other search verticals (Books, Products, Scholar, etc).”...
Google Blogoscoped, May 11
WorldCat xISBN service
The WorldCat xISBN service, the OCLC service that supplies International
Standard Book Numbers associated with individual intellectual works represented
in the WorldCat database, is now available for commercial and high-use
applications. The xISBN service helps a user find a resource when an ISBN
assigned to any printing or edition of the work is known. Users submit
an ISBN to the service to return a list of related ISBNs and selected
OCLC, May 11
Winds of change
This Kodak commercial (3:41) was produced for internal use only, but it
became so popular with employees that the company released it for general
viewing. It demonstrates that Kodak not only understands it made some
missteps early on with digital cameras, but also that the company has
a sense of humor....
The Americans for Libraries Council has released a report (PDF
file) on the new field of library valuation, or models for expressing
a library’s multiple contributions to its community in dollars and
cents. Worth Their Weight: An Assessment of the Evolving Field of
Library Valuation was prompted by the recognition that new approaches
to library advocacy must involve “making the case” for the
public library in quantitative terms....
Americans for Libraries Council, May 5
proposes a new crime: Attempted copyright infringement
Attorney General Alberto Gonzales is pressing the U.S. Congress to enact
a sweeping intellectual-property bill that would increase criminal penalties
for copyright infringement, including “attempts” to commit
piracy. The Intellectual Property Protection Act of 2007 would also allow
computers to be seized more readily, and increase penalties for DMCA anticircumvention
violations. Whats still unclear is the kind of reception this legislation
might encounter on Capitol Hill....
news, May 15
25 web hoaxes and pranks
Steve Bass writes: “Whether they take the form of a comic image
of a giant cat or a desperate plea from a sick child, chain email messages
and internet frauds are elements of the online landscape that we’ve
all encountered. No topic is off-limits: a medical warning, a promise
of free money, or a believably (or shoddily) Photoshopped image. But at
the end of the day, they’re just elaborate hoaxes or clever pranks—and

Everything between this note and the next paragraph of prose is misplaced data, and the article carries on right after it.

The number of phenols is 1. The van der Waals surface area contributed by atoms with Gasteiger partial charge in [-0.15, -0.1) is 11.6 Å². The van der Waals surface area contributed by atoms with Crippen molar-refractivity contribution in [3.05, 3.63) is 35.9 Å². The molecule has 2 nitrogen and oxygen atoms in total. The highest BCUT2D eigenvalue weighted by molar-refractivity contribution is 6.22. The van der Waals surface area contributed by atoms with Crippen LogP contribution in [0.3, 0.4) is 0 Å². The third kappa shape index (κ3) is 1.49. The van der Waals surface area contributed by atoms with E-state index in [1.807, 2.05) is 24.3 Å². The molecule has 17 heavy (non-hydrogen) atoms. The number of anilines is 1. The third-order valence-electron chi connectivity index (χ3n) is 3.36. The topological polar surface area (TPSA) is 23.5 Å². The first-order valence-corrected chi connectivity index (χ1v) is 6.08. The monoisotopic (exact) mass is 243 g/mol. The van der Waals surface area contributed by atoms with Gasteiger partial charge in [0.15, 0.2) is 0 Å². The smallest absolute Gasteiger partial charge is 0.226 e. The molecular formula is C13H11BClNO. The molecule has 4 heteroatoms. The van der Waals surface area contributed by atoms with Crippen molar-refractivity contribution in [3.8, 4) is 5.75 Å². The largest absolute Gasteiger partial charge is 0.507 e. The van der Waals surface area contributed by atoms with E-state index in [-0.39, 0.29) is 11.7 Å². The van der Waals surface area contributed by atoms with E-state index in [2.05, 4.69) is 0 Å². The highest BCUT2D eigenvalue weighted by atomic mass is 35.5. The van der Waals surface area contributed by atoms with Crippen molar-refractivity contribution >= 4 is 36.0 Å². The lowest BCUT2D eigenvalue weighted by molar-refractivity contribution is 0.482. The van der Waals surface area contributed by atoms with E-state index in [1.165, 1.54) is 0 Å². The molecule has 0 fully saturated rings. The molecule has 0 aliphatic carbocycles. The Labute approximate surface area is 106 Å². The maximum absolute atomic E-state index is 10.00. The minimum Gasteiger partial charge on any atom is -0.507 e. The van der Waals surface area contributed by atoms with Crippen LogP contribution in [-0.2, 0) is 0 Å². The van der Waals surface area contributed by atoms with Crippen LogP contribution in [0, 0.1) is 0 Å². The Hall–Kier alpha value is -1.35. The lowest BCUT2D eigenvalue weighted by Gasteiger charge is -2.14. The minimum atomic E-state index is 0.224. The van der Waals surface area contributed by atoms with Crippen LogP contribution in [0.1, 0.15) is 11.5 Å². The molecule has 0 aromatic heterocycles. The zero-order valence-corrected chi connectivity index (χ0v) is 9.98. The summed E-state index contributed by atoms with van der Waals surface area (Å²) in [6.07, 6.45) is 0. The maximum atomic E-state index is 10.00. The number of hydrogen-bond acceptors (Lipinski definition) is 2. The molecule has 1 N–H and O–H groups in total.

we’ve collected 25 of the most infamous ones ever to have graced
the internet or our inboxes.”...
PC World, May 3
verification won’t help
Jacqui Cheng writes: “Age verification has been a hot topic of late
as a means for keeping children safe on the internet. But it’s when
adults and kids play in the same space that things get sticky and the
effectiveness of age verification seems to go out the window. Anyone can
easily verify that they are over 18, as ex-investigator and CEO of Sentinel
Tech Holding Corporation John Carillo has pointed out, even criminals
and sexual predators.”...
Ars Technica, May 15
the New Yorker librarians
New Yorker head librarians Erin Overbey and Jon Michaud reveal
how the magazine collects all the newspaper clippings with funny typos,
what Garrison Keillor wrote for the magazine, where founding editor Harold
Ross is buried, the funniest and most mysterious pseudonyms in the archives,
and when the first cartoon featuring a board of directors appeared....
Emdashes blog, May 14
and the future of bibliographic control
The second meeting of the Library of Congress Working
Group on the Future of Bibliographic Control was held May 9 at ALA
Headquarters in Chicago. The topic was “Structures and Standards
for Bibliographic Control.” Blogger Mark R. Lindner offers extensive
notes on the session, which featured a controversial presentation
by University of Chicago cataloger David Bade....
Off the Mark, May 11
for the library of the future
The public library in Aarhus, Denmark, established an experimental Transformation
Lab that explored new visions for the public library of the future. With